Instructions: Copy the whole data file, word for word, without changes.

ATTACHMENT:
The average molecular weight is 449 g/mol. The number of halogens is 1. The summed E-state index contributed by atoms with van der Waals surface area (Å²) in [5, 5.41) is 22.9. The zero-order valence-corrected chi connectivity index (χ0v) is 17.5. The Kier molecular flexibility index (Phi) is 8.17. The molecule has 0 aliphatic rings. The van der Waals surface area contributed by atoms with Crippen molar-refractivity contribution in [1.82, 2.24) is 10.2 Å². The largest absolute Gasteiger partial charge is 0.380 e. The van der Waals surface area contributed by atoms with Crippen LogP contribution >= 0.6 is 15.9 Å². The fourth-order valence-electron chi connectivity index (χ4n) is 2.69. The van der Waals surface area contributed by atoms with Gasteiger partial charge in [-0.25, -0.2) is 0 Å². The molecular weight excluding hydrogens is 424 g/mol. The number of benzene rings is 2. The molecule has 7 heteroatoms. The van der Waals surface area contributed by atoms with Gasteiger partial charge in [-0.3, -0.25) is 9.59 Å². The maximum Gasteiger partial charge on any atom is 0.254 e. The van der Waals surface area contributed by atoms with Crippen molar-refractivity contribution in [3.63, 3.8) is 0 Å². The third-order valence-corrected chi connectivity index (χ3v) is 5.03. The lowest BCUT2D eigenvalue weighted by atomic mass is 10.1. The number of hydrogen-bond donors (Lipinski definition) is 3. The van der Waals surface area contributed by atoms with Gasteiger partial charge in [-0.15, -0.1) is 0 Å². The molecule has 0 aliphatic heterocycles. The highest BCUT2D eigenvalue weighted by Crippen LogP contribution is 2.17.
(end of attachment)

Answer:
The average molecular weight is 449 g/mol. The number of halogens is 1. The summed E-state index contributed by atoms with van der Waals surface area (Å²) in [5, 5.41) is 22.9. The zero-order valence-corrected chi connectivity index (χ0v) is 17.5. The Kier molecular flexibility index (Phi) is 8.17. The molecule has 0 aliphatic rings. The van der Waals surface area contributed by atoms with Crippen molar-refractivity contribution in [1.82, 2.24) is 10.2 Å². The largest absolute Gasteiger partial charge is 0.380 e. The van der Waals surface area contributed by atoms with Crippen LogP contribution >= 0.6 is 15.9 Å². The fourth-order valence-electron chi connectivity index (χ4n) is 2.69. The van der Waals surface area contributed by atoms with Gasteiger partial charge in [-0.25, -0.2) is 0 Å². The molecular weight excluding hydrogens is 424 g/mol. The number of benzene rings is 2. The molecule has 7 heteroatoms. The van der Waals surface area contributed by atoms with Gasteiger partial charge in [-0.3, -0.25) is 9.59 Å². The maximum Gasteiger partial charge on any atom is 0.254 e. The van der Waals surface area contributed by atoms with Crippen molar-refractivity contribution in [3.63, 3.8) is 0 Å². The third-order valence-corrected chi connectivity index (χ3v) is 5.03. The lowest BCUT2D eigenvalue weighted by atomic mass is 10.1. The number of hydrogen-bond donors (Lipinski definition) is 3. The van der Waals surface area contributed by atoms with Gasteiger partial charge in [-0.15, -0.1) is 0 Å². The molecule has 0 aliphatic heterocycles. The highest BCUT2D eigenvalue weighted by Crippen LogP contribution is 2.17.